Humans sound even more human with organic sounds

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      Local electronic duo Humans is no stranger to the Squamish Valley Music Festival, having yielded one of the most memorable moments back in 2012, when a cluster of fans trampled a tiny tent stage during the band’s closing number, “Avec Mes Mecs”.

      Though the excitable invaders ended up unplugging all of the equipment, community spirit was in full effect as the throng revelled in a last-minute sing-along.

      Three years later, the two-piece is closing out the four-day party. To be fair, Mumford & Sons are handling the last marquee performance of the weekend, but one could argue Humans’ DJ set at the smaller Perrier Greenhouse stage makes it the true headliner at Squamish.

      “I’m glad that you see it that way,” Robbie Slade says as an appreciative but skeptical smile stretches across his face, and a few beads of sweat trickle off his forehead. The towering musician has just hopped off his bike to sit down and share happy-hour drinks at off-Main eatery the Whip with bandmate Peter Ricq, and recalls how he was initially disappointed with the small stage Humans played in 2012.

      “I had to have a little moment by myself by the outhouse,” Slade says with a self-deprecating laugh, though he notes that the crowd’s surprise ambush lifted his spirits.

      This summer, the group has been promoting its recent Noontide album with multiple festival stops. Some of these have Ricq and Slade singing and hovering above a soundboard of samplers and keyboards. Other times, a DJ set will have the pair streaming out Humans songs, remixes of their material from the likes of A Tribe Called Red, and whatever dance tracks they’re into at the moment. The group admits, though, that bouncing between the two performance styles can often cause confusion.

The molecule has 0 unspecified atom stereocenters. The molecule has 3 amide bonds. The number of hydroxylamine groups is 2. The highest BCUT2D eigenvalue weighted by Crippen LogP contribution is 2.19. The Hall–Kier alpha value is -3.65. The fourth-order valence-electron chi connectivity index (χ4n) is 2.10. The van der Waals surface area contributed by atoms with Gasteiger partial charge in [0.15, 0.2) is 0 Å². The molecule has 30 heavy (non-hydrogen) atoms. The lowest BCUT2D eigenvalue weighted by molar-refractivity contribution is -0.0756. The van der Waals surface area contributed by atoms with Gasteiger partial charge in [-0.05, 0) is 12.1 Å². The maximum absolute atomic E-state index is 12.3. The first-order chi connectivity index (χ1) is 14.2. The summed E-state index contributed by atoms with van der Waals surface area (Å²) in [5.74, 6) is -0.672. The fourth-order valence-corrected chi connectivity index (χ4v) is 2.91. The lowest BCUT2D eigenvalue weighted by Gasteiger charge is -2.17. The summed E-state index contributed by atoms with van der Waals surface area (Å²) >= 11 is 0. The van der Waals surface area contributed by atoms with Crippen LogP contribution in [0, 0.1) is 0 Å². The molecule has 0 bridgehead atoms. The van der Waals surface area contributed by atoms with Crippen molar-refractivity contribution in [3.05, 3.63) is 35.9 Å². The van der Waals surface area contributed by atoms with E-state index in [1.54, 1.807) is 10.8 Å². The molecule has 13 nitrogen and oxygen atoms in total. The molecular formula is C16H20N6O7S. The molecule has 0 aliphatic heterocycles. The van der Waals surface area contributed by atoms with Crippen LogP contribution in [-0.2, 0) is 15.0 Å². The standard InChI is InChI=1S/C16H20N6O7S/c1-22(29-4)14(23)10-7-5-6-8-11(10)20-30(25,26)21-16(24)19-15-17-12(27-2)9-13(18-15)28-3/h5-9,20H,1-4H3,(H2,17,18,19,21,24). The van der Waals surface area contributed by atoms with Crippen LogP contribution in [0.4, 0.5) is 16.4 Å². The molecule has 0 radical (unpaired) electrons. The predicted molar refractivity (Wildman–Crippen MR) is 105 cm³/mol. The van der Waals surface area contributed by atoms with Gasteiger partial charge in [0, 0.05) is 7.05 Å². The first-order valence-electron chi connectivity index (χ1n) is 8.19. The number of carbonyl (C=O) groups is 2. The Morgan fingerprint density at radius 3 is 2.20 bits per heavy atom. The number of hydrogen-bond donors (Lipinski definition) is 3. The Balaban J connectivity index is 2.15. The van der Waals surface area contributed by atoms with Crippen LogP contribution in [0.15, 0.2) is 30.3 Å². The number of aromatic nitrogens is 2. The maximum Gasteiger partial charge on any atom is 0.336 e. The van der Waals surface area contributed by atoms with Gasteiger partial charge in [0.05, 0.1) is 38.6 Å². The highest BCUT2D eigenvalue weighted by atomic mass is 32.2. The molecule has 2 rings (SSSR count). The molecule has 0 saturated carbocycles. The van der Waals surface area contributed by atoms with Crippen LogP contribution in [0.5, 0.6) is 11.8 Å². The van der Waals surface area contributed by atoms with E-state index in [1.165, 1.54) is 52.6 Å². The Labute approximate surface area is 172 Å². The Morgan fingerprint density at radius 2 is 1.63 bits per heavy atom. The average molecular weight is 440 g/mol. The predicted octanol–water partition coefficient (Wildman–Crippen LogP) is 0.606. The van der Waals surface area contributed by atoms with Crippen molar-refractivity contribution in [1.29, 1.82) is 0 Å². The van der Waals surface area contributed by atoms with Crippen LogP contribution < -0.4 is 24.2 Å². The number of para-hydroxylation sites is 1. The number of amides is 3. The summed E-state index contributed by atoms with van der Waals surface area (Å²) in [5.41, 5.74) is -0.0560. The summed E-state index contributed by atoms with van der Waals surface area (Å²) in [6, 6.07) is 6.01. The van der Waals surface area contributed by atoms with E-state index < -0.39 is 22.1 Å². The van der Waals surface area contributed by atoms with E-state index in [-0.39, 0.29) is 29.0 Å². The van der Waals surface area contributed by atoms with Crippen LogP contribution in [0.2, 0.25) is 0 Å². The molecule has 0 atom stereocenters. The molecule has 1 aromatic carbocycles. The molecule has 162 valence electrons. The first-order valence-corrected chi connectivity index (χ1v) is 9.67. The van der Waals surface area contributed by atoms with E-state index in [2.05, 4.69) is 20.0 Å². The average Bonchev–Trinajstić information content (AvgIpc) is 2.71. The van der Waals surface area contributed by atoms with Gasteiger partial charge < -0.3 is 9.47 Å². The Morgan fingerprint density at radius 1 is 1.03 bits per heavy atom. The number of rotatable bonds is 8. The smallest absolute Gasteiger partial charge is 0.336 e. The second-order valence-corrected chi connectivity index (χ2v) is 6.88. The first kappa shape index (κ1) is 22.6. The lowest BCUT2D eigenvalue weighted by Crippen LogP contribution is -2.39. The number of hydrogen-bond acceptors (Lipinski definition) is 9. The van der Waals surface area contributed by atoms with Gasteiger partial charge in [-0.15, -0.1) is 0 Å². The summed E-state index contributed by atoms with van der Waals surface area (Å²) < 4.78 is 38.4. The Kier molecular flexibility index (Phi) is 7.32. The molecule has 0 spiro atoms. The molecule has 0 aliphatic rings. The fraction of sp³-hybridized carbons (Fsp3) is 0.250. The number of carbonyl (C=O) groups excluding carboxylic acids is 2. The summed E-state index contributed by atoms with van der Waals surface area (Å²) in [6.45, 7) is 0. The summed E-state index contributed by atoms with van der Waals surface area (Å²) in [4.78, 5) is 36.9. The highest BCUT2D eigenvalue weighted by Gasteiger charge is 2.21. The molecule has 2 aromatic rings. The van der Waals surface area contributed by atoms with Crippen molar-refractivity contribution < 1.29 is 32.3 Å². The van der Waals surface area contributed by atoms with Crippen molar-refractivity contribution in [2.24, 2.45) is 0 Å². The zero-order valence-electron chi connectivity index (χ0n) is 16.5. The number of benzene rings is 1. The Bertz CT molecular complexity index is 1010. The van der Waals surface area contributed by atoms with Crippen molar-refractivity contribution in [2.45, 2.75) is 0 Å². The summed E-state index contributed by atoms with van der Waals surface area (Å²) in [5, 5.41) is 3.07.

“When we play DJ gigs, sometimes people come up to Robbie and say ‘Why weren’t you singing?’ ” Ricq reports. Slade adds, “Or when we’d be playing live, people would come up to us with requests. We were in Kelowna and this girl came up on-stage while we were playing and asked, ‘Can you play some dubstep?’ ”

      Either way you catch Humans, you’ll be treated to Noontide’s mix of smooth but sweaty house rhythms and crooned pop vocals. Though comparable to older efforts, Noontide scraps the strictly digital treatment of past work to mix in-the-flesh sounds of piano and guitar with the electronics. It makes the record more, well, human.

      “We went from using bad digital samples of the instruments we wanted, to using the real deal. So what is there feels a lot more juicy and real,” Slade says of the shift. Ricq notes that this meant Gay Nineties member Parker Bossley contributed wave-riding surf bass to “Watusi”, while his bandmate slid behind the grand piano for “Tell Me”.

      Elsewhere, “Ennio” is a nod to famed film composer Ennio Morricone that utilizes canyon-echo snare hits and the Man With No Name whistling before evolving into an LED–illuminated club banger. Through it all, Slade sings a saddened and suspenseful “You just keep me waiting.”

      “It was inspired by spaghetti westerns like The Good, the Bad and the Ugly,” he confesses. “I wanted to write a showdown song, like a faceoff. That’s kind of what it is. The vibe, it’s intense.”

      After we wander from the Whip over to Ricq’s apartment with a few growlers of craft beer, the host offers a private screening of the band’s new video for the song. It’s a fantastic display of floppy, Muppet-esque monsters and skeletons ripping it up to the tune.

      If Humans’ Squamish track record is an indication, the outdoor crowd will be getting just as wild throughout the festival’s closing moments.

      Humans plays the Squamish Valley Music Festival’s Perrier Greenhouse Stage on Sunday (August 9).